In most of the readings we’ve done, this could be considered one of the most frequently asked underlying question. What are our basic duties and/or roles to ourselves and to society and what approach could be considered morally right or acceptable to in turn fulfill that duty? To answer this, you have to consider and attempt to validate approaches such as utilitarianism, consequentialism, etc.
The author discusses two meaning of justice: one being represented in Homer 's Iliad and the other explained by Socrates. In Iliad, justice is considered equivalent to vengeance while in contrast Socrates argued and defended justice to be like social and psychic harmony.
Iliad: Justice is described as “legitimate genocide.”
Koran: There is a close relationship between justice and retribution with the retribution continuously being tempered by mercy.
Old Testament: There 's a strong show of divine retribution, but also of measured restraint and limited vengeance. It even shows a further contrast in how Jesus’ mercy doesn’t even allow that limited reprisal at some points.
Confucius emphasized strongly on the fact that the foundation of justice is based on ultimate authoritarianism. The author compares this to the similar manner in which the foundation of justice in the Bible is based on …show more content…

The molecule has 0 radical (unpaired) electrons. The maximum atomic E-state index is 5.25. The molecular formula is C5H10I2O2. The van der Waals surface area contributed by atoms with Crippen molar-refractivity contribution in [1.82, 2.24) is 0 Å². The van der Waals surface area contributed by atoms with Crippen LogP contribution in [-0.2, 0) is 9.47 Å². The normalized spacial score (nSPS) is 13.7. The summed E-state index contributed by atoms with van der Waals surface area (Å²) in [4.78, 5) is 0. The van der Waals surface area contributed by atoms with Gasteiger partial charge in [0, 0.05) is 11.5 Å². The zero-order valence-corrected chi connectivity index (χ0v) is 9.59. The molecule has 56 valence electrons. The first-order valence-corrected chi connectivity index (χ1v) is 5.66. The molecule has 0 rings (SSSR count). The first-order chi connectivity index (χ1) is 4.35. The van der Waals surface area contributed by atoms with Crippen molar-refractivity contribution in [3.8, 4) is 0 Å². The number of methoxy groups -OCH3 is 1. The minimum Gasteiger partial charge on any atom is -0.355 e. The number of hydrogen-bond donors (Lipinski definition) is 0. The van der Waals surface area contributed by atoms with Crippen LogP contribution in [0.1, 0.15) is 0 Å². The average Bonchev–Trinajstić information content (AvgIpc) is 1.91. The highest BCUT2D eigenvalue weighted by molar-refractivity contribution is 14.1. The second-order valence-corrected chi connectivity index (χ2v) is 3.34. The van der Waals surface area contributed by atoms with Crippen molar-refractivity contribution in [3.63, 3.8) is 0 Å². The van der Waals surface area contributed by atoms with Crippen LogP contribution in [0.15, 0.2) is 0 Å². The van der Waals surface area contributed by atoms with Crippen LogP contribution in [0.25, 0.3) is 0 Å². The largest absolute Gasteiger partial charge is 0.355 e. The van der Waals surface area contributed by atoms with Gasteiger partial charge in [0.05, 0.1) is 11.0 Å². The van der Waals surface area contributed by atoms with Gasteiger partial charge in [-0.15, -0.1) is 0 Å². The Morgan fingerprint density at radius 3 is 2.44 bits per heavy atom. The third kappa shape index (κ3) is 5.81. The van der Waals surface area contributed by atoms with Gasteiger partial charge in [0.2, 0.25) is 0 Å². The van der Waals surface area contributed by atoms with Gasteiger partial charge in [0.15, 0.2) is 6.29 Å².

But, as the author points out, this proportionality isn 't continuous "since there is no single term for both person and the item." Therefore, what is just is proportional and what is unjust unproportional. This leads to the conclusion that in an unjust action "one term becomes more and the other less;" the committer of the action receives more of the good and the victim the least. Though the ratio is reversed with an evil with the lesser evil being the greater good.
The author explains that humans are too flawed to rule. It is in our nature to lean towards self-interest which easily puts us on the course for tyranny. So only reason, the "guardian of what is just and...equal," not nature, can lead to a just social balance.
Justice in the Qur 'an is submission and the fear of God. Allah, as God is referred as, is described as "terrible in his retribution" yet all-forgiving. This forgiveness is shown through one of the themes of the Qur 'an: debt (something that can be considered central to the concept of justice). The example given explains a thief 's compensation for "what they have earned;" this is where the phrase "an eye for an eye" comes in followed closely by the biblical phrase "whosoever forgoes it [that is, retaliation]... that shall be from him